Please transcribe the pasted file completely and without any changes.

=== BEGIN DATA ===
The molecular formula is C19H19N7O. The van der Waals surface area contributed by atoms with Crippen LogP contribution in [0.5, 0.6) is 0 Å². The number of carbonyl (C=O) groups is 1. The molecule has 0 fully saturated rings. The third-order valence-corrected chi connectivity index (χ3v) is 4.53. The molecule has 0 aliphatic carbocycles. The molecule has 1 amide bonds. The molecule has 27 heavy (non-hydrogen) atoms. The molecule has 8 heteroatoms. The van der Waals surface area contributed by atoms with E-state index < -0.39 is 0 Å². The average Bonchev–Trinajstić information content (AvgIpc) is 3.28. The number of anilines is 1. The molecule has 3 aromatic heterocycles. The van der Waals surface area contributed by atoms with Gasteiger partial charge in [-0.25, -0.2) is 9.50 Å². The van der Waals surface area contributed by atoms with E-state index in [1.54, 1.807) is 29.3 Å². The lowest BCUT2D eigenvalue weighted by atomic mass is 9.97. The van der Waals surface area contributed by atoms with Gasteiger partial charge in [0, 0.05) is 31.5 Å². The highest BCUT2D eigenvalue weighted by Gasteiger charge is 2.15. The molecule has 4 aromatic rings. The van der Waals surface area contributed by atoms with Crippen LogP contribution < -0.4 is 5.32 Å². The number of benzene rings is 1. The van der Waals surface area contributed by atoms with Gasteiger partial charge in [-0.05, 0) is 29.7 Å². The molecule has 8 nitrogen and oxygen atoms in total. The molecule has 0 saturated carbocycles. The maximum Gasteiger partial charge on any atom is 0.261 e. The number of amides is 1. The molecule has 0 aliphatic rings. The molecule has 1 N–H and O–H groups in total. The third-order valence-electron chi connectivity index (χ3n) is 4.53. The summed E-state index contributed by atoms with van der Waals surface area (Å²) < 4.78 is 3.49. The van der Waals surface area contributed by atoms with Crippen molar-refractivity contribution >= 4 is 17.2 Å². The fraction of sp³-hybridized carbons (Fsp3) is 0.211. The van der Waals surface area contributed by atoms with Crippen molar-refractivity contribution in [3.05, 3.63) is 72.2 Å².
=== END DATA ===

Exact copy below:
The molecular formula is C19H19N7O. The van der Waals surface area contributed by atoms with Crippen LogP contribution in [0.5, 0.6) is 0 Å². The number of carbonyl (C=O) groups is 1. The molecule has 0 fully saturated rings. The third-order valence-corrected chi connectivity index (χ3v) is 4.53. The molecule has 0 aliphatic carbocycles. The molecule has 1 amide bonds. The molecule has 27 heavy (non-hydrogen) atoms. The molecule has 8 heteroatoms. The van der Waals surface area contributed by atoms with E-state index < -0.39 is 0 Å². The average Bonchev–Trinajstić information content (AvgIpc) is 3.28. The number of anilines is 1. The molecule has 3 aromatic heterocycles. The van der Waals surface area contributed by atoms with Gasteiger partial charge in [-0.25, -0.2) is 9.50 Å². The van der Waals surface area contributed by atoms with E-state index in [1.54, 1.807) is 29.3 Å². The lowest BCUT2D eigenvalue weighted by atomic mass is 9.97. The van der Waals surface area contributed by atoms with Gasteiger partial charge in [0, 0.05) is 31.5 Å². The highest BCUT2D eigenvalue weighted by Gasteiger charge is 2.15. The molecule has 4 aromatic rings. The van der Waals surface area contributed by atoms with Crippen LogP contribution < -0.4 is 5.32 Å². The number of benzene rings is 1. The van der Waals surface area contributed by atoms with Gasteiger partial charge in [-0.05, 0) is 29.7 Å². The molecule has 8 nitrogen and oxygen atoms in total. The molecule has 0 saturated carbocycles. The maximum Gasteiger partial charge on any atom is 0.261 e. The number of amides is 1. The molecule has 0 aliphatic rings. The molecule has 1 N–H and O–H groups in total. The third-order valence-electron chi connectivity index (χ3n) is 4.53. The summed E-state index contributed by atoms with van der Waals surface area (Å²) < 4.78 is 3.49. The van der Waals surface area contributed by atoms with Crippen molar-refractivity contribution >= 4 is 17.2 Å². The fraction of sp³-hybridized carbons (Fsp3) is 0.211. The van der Waals surface area contributed by atoms with Crippen molar-refractivity contribution in [3.05, 3.63) is 72.2 Å².